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Ninth Circuit creates new right for illegal aliens not to be deported

Every day, the liberal courts remind us that we don’t have a problem with the immigration laws, but rather with lawless judges “repealing” the laws that were already passed by Congress. If the Trump administration continues to assert that the laws are the problem rather than the lower court judges, there is no law Congress could possibly pass to fix what is clearly a separation of powers problem.

On Thursday, a three-judge panel of Democrat appointees on the Ninth Circuit created Fourth Amendment rights for illegal aliens in the context of deportation proceedings, a huge break from an uninterrupted stream of case law.

In Perez Cruz v. Barr, the court deals with a raid conducted by ICE agents in 2008 on Micro Solutions Enterprises, a California-based printer cartridge maker. ICE arrested approximately 130 illegal aliens. Given that illegal aliens have no right to be in America, ICE can detain in order to deport any illegal alien without any search warrant, as long as the it is not during criminal proceedings. In this case, ICE actually had a search warrant for “employment-related documents located at the factory where Perez Cruz worked,” which should have strengthened, not weakened its case.

Nonetheless, the court ruled on Thursday that once ICE is at the scene to execute the warrant on the documents, agents are “not permitted to carry out preplanned mass detentions, interrogations, and arrests at a factory, without individualized reasonable suspicion.”

It’s hard to overstate how radical this decision is. “This is one of the more absurd immigration rulings in some time,” said Dale L. Wilcox, executive director and general counsel of the Immigration Reform Law Institute, in a comment to CR. “It further erodes the executive branch’s authority to enforce immigration law under the plenary power doctrine and treats immigration matters as criminal cases rather than the administrative cases they actually are. The result of this will be more handcuffs put on ICE in their ability to protect American citizens from lawlessness and often dangerous aliens.”

Indeed, this distinction between administrative cases of deportation to enforce our sovereignty and criminal cases where government is pursuing prosecution of illegal aliens has been settled for years in the Supreme Court. In Turner v. Williams (1904), the court said that obviously the executive branch can’t “declare unlawful residence within the country to be an infamous crime, punishable by deprivation of liberty and property” without “that the fact of guilt should first be established by a judicial trial.” But simple “detention or temporary confinement as part of the means necessary to give effect to the exclusion or expulsion was held valid.”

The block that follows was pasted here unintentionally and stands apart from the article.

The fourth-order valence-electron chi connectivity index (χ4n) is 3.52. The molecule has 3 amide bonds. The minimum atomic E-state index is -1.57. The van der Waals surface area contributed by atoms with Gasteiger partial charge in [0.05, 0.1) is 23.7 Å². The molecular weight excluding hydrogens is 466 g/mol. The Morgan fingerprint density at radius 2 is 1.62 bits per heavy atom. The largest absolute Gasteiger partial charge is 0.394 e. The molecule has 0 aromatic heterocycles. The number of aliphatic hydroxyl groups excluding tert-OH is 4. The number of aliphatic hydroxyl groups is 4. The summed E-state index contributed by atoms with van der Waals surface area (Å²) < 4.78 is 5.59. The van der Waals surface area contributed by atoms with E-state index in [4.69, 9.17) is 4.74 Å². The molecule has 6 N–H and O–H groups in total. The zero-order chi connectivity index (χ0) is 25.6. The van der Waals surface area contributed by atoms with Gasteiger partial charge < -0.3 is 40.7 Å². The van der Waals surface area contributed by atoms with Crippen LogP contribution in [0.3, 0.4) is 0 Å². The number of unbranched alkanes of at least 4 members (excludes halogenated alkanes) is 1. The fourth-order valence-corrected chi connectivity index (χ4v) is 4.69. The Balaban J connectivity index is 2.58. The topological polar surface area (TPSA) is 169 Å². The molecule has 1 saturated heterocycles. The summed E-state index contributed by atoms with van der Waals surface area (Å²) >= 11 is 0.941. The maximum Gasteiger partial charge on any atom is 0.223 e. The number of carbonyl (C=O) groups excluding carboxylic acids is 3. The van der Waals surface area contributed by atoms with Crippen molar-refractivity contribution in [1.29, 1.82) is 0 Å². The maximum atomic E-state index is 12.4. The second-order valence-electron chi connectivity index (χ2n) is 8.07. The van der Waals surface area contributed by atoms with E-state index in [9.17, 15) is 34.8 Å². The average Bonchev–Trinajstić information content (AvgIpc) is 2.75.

The Supreme Court further stipulated emphatically, “No limits can be put by the courts upon the power of Congress to protect, by summary methods, the country from the advent of aliens whose race or habits render them undesirable as citizens, or to expel such if they have already found their way into our land, and unlawfully remain therein.”

In 1952, the court said “it would be rash and irresponsible to reinterpret our fundamental law to deny or qualify the Government’s power of deportation. … It should not be initiated by judicial decision which can only deprive our own Government of a power of defense and reprisal without obtaining for American citizens abroad any reciprocal privileges or immunities,” Harisiades v. Shaughnessy (1952).

In 1893, the Supreme Court made it clear that the power to deport is just as unassailable as the power to exclude so long as the alien has not been naturalized. “The power of Congress to exclude aliens altogether from the United States or to prescribe the terms and conditions upon which they may come to this country, and to have its declared policy in that regard enforced exclusively through executive officers, without judicial intervention, is settled by our previous adjudications,” Fong Yue Ting v. United States, 149 U.S. 707 (1893).

For a judge to now say that ICE must get a warrant for every deportation is to abolish our laws, sovereignty, and 130 years of the judicial branch’s own precedent. Then again, just a few months ago, the Ninth Circuit created a habeas corpus right for endless lawsuits against deportations, despite multiple statutes barring the courts from hearing such cases.

If you’re wondering how an illegal alien gets to stay in the country for 11 years to lodge a lawsuit against Americans, this has become commonplace. Twelve years after an immigration judge ordered an El Salvadoran woman deported, she still remains in Frederick, Maryland, while she sues Frederick sheriff’s deputies for enforcing immigration law. Meanwhile, she has had three American-born kids since then, all the while in defiance of a deportation order.

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